Tv preview: When Radio Hauraki rocked the boat

By Nick Grant

The true story of Radio Hauraki’s three years at sea

A scene from the rip-roaring real-life story in the docudrama 'Pirates of the Airwaves'.
A scene from the rip-roaring real-life story in the docudrama 'Pirates of the Airwaves'.

When Ian Magan was interviewed for docudrama Pirates of the Airwaves about his part in the founding of Radio Hauraki, he thought it'd take 20 minutes.

Instead, he and a handful of the other key "pirates" were interrogated for several hours about how they broadcast rock'n'roll from beyond New Zealand's three-mile limit in the late 60s after being refused a radio licence by the Government.

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"They nailed us all to a chair and really grilled us," says Magan. "It wasn't a light thing they were doing, they wanted to get to the very guts of what we were about. And they got stuff out of us we might not have thought of or discussed for nearly 50 years. It really got the old emotions going again."

As a result, the former DJ reckons the programme has "a lot of depth to it" and although he admits it's "a funny feeling seeing a bit of your life up on screen like that", he and his ex-colleagues were "all quite blown away.

"We agree they've done a great job of documenting everything and giving a true sense of the rather adventurous time we had."

He contrasts this with the feature film 3 Mile Limit, released earlier this year, which purported to be the Radio Hauraki story but took a number of liberties with facts and chronology.

"I thought it was a nice bit of entertainment but that's all you could really say for it - it wasn't really our story," Magan says.

He's quick to add that its producer, Craig Newland, is "a really good guy" whom he admires for all the years he put into bringing the project to the big screen. Some of the special effects are "brilliant", and Magan appreciates that the film-makers went to the effort of using local musicians on the sound track who were around during Hauraki's early days.

"In the end, though, when you're involved with something, you expect people to respect the history of it, which is something Pirates of the Airwaves absolutely does."

Magan is especially impressed by how director Charlie Haskell and writers/producers Donna Malane and Paula Boock "ferreted out a lot of the story" before the old seadogs were interviewed.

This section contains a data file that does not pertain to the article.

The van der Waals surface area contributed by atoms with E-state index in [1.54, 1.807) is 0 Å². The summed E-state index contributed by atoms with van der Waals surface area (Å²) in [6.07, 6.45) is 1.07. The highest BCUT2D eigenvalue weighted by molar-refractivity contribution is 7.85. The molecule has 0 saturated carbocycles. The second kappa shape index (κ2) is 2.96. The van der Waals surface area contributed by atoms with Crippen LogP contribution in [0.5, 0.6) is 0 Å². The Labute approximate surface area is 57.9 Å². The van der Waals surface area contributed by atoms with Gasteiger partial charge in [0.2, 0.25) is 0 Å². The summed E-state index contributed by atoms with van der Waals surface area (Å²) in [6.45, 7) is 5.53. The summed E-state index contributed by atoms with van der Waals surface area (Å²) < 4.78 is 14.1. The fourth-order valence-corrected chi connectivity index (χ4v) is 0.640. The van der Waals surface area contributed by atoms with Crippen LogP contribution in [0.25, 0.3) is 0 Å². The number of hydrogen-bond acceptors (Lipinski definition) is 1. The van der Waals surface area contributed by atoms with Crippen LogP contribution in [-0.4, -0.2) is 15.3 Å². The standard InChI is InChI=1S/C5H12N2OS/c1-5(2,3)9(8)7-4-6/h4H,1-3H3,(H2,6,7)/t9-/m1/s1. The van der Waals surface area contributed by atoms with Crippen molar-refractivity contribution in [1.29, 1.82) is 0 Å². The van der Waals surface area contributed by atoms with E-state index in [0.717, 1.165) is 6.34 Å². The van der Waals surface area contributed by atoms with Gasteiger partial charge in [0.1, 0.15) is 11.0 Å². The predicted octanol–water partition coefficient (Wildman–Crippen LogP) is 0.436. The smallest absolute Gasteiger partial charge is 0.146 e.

"That surprised me, actually, because even a lot of people who were there at the time didn't know the inside story."

He was initially less enthusiastic about the use of Hauraki DJ Rick Grant - who died shortly after the station was finally granted a licence - as the narrator who ties together the dramatised scenes with the documentary content.

"When I first heard about that I was a little bit dismayed and suspicious," he says. "But when I saw how they'd done it I thought it was absolutely bloody brilliant. He was such a big part of the story, so to have him coming and going and telling it in his own way was very clever, and a great tribute to him.

"Had Rick lived I'm in no doubt he would have been the foremost broadcasting personality of his time, he was that good. He'd have gone on to be another Paul Holmes, on radio and television, because he was good looking, had a strong voice, a great personality, and a great knowledge of music and current affairs."

When Radio Hauraki first took to the high seas, says Magan, "most of us were optimists and thought we'd clean it up in six-to-eight months. Instead we spent 3½ years having no idea of what the next day would bring."

Magan acknowledges the crucial role Derek Lowe and David Gapes played in keeping the crew together during that uncertain time.

"David just lived and dreamed it and only had to say, 'I want to do this, are you interested?' and we put our hands up straight away, not just because we wanted to do it but we admired his capability and charisma.

"He and Derek deserve to take much of credit for leading a team of pretty haphazard broadcasters. Of course, when it came to sticking at it for that long, it also helped we were all in our early 20s - you're bulletproof at that age," Magan says, laughing.

He agrees, when asked to explain why Radio Hauraki's founding continues to fascinate after almost half a century, "it does get people's imaginations running, that's for sure. I think it's because it remains one of the outstanding stories of political action in New Zealand."

Magan hopes his grandchildren's generation watch Pirates of the Airwaves and "find out what we did, how we did it and why.

"And I hope it shows them they don't have to sit back on Facebook and let the world come to them, that they can take themselves to the world and actually change things."

Pirates of the Airwaves screens July 27, 8.30pm, on TV One.

- Herald on Sunday

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